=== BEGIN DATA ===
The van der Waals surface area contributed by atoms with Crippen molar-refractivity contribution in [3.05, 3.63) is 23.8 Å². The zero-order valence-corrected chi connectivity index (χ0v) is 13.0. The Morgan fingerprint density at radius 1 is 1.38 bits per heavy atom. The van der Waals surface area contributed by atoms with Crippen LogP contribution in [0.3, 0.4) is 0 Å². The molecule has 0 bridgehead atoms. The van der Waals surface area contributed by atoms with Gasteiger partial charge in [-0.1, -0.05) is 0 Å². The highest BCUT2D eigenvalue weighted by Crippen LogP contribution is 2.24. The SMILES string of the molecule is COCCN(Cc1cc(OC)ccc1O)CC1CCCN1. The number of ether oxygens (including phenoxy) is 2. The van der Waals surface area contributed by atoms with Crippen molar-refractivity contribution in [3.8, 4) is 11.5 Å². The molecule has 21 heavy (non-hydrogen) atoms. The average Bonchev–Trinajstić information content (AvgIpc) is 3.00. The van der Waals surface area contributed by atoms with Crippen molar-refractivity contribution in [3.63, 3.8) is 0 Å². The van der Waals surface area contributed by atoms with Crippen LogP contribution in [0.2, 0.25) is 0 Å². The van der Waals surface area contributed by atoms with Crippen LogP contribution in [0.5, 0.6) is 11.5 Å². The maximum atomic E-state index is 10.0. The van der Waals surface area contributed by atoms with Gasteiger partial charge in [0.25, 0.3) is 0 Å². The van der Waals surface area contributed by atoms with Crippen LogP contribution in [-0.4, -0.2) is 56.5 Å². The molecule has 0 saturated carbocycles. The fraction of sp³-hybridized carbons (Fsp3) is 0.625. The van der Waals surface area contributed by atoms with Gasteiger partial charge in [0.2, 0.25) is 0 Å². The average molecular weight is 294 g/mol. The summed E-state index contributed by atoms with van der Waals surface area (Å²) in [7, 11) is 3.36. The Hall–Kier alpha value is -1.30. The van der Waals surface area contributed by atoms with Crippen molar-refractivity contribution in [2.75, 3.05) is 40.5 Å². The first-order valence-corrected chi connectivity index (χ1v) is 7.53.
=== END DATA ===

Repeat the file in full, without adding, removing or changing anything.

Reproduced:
The van der Waals surface area contributed by atoms with Crippen molar-refractivity contribution in [3.05, 3.63) is 23.8 Å². The zero-order valence-corrected chi connectivity index (χ0v) is 13.0. The Morgan fingerprint density at radius 1 is 1.38 bits per heavy atom. The van der Waals surface area contributed by atoms with Crippen LogP contribution in [0.3, 0.4) is 0 Å². The molecule has 0 bridgehead atoms. The van der Waals surface area contributed by atoms with Gasteiger partial charge in [-0.1, -0.05) is 0 Å². The highest BCUT2D eigenvalue weighted by Crippen LogP contribution is 2.24. The SMILES string of the molecule is COCCN(Cc1cc(OC)ccc1O)CC1CCCN1. The number of ether oxygens (including phenoxy) is 2. The van der Waals surface area contributed by atoms with Crippen molar-refractivity contribution in [3.8, 4) is 11.5 Å². The molecule has 21 heavy (non-hydrogen) atoms. The average Bonchev–Trinajstić information content (AvgIpc) is 3.00. The van der Waals surface area contributed by atoms with Crippen molar-refractivity contribution in [3.63, 3.8) is 0 Å². The van der Waals surface area contributed by atoms with Crippen LogP contribution in [0.2, 0.25) is 0 Å². The van der Waals surface area contributed by atoms with Crippen LogP contribution in [0.5, 0.6) is 11.5 Å². The maximum atomic E-state index is 10.0. The van der Waals surface area contributed by atoms with Gasteiger partial charge in [0.25, 0.3) is 0 Å². The van der Waals surface area contributed by atoms with Crippen LogP contribution in [-0.4, -0.2) is 56.5 Å². The molecule has 0 saturated carbocycles. The fraction of sp³-hybridized carbons (Fsp3) is 0.625. The van der Waals surface area contributed by atoms with Gasteiger partial charge in [0.2, 0.25) is 0 Å². The average molecular weight is 294 g/mol. The summed E-state index contributed by atoms with van der Waals surface area (Å²) in [7, 11) is 3.36. The Hall–Kier alpha value is -1.30. The van der Waals surface area contributed by atoms with Crippen molar-refractivity contribution in [2.75, 3.05) is 40.5 Å². The first-order valence-corrected chi connectivity index (χ1v) is 7.53.